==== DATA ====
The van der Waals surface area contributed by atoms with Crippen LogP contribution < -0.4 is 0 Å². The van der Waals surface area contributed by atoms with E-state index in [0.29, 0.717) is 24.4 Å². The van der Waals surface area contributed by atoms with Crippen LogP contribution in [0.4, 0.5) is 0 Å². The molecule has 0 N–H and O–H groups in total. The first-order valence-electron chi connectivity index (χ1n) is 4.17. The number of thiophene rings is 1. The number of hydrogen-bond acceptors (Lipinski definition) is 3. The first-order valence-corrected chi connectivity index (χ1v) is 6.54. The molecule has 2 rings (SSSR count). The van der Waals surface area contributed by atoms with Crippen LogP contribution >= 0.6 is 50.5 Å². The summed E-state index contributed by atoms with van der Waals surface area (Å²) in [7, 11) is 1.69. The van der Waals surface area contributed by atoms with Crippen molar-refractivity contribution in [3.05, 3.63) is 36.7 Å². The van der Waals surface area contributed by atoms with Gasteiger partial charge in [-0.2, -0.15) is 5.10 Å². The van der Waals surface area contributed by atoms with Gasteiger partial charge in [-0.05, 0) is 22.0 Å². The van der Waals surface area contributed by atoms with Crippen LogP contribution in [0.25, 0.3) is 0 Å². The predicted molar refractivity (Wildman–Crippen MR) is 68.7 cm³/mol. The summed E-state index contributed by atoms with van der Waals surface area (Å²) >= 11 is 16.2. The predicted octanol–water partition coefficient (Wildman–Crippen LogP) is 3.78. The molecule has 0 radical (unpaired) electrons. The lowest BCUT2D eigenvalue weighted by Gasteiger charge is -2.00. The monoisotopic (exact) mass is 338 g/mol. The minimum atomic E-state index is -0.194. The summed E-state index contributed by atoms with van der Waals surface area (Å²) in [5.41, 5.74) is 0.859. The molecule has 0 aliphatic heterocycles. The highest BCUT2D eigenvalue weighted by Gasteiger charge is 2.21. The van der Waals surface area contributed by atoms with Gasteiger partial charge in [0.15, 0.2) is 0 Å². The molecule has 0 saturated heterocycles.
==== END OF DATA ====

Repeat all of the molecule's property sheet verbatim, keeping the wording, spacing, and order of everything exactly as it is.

The van der Waals surface area contributed by atoms with Crippen LogP contribution < -0.4 is 0 Å². The van der Waals surface area contributed by atoms with E-state index in [0.29, 0.717) is 24.4 Å². The van der Waals surface area contributed by atoms with Crippen LogP contribution in [0.4, 0.5) is 0 Å². The molecule has 0 N–H and O–H groups in total. The first-order valence-electron chi connectivity index (χ1n) is 4.17. The number of thiophene rings is 1. The number of hydrogen-bond acceptors (Lipinski definition) is 3. The first-order valence-corrected chi connectivity index (χ1v) is 6.54. The molecule has 2 rings (SSSR count). The van der Waals surface area contributed by atoms with Crippen LogP contribution >= 0.6 is 50.5 Å². The summed E-state index contributed by atoms with van der Waals surface area (Å²) in [7, 11) is 1.69. The van der Waals surface area contributed by atoms with Crippen molar-refractivity contribution in [3.05, 3.63) is 36.7 Å². The van der Waals surface area contributed by atoms with Gasteiger partial charge in [-0.2, -0.15) is 5.10 Å². The van der Waals surface area contributed by atoms with Gasteiger partial charge in [-0.05, 0) is 22.0 Å². The van der Waals surface area contributed by atoms with Crippen LogP contribution in [0.25, 0.3) is 0 Å². The predicted molar refractivity (Wildman–Crippen MR) is 68.7 cm³/mol. The summed E-state index contributed by atoms with van der Waals surface area (Å²) >= 11 is 16.2. The predicted octanol–water partition coefficient (Wildman–Crippen LogP) is 3.78. The molecule has 0 radical (unpaired) electrons. The lowest BCUT2D eigenvalue weighted by Gasteiger charge is -2.00. The monoisotopic (exact) mass is 338 g/mol. The minimum atomic E-state index is -0.194. The summed E-state index contributed by atoms with van der Waals surface area (Å²) in [5.41, 5.74) is 0.859. The molecule has 0 aliphatic heterocycles. The highest BCUT2D eigenvalue weighted by Gasteiger charge is 2.21. The van der Waals surface area contributed by atoms with Gasteiger partial charge in [0.15, 0.2) is 0 Å². The molecule has 0 saturated heterocycles.